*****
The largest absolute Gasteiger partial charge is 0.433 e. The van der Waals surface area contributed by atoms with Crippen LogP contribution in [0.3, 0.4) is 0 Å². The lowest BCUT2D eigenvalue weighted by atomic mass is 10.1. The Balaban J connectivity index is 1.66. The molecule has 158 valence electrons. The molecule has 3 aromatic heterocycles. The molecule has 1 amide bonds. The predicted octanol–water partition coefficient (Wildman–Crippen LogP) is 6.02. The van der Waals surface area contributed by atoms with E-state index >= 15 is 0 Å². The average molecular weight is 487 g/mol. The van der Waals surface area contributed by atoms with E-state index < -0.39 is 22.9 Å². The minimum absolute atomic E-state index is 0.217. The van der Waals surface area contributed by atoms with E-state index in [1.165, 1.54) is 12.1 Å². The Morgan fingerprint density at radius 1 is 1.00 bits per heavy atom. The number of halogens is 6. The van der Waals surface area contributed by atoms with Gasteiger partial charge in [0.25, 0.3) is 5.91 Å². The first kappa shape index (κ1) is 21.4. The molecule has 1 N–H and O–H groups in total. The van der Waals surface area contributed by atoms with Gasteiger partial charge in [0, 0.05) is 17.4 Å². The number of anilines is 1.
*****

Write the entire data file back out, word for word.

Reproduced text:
The largest absolute Gasteiger partial charge is 0.433 e. The van der Waals surface area contributed by atoms with Crippen LogP contribution in [0.3, 0.4) is 0 Å². The lowest BCUT2D eigenvalue weighted by atomic mass is 10.1. The Balaban J connectivity index is 1.66. The molecule has 158 valence electrons. The molecule has 3 aromatic heterocycles. The molecule has 1 amide bonds. The predicted octanol–water partition coefficient (Wildman–Crippen LogP) is 6.02. The van der Waals surface area contributed by atoms with E-state index >= 15 is 0 Å². The average molecular weight is 487 g/mol. The van der Waals surface area contributed by atoms with E-state index < -0.39 is 22.9 Å². The minimum absolute atomic E-state index is 0.217. The van der Waals surface area contributed by atoms with E-state index in [1.165, 1.54) is 12.1 Å². The Morgan fingerprint density at radius 1 is 1.00 bits per heavy atom. The number of halogens is 6. The van der Waals surface area contributed by atoms with Gasteiger partial charge in [0.25, 0.3) is 5.91 Å². The first kappa shape index (κ1) is 21.4. The molecule has 1 N–H and O–H groups in total. The van der Waals surface area contributed by atoms with Gasteiger partial charge in [0, 0.05) is 17.4 Å². The number of anilines is 1.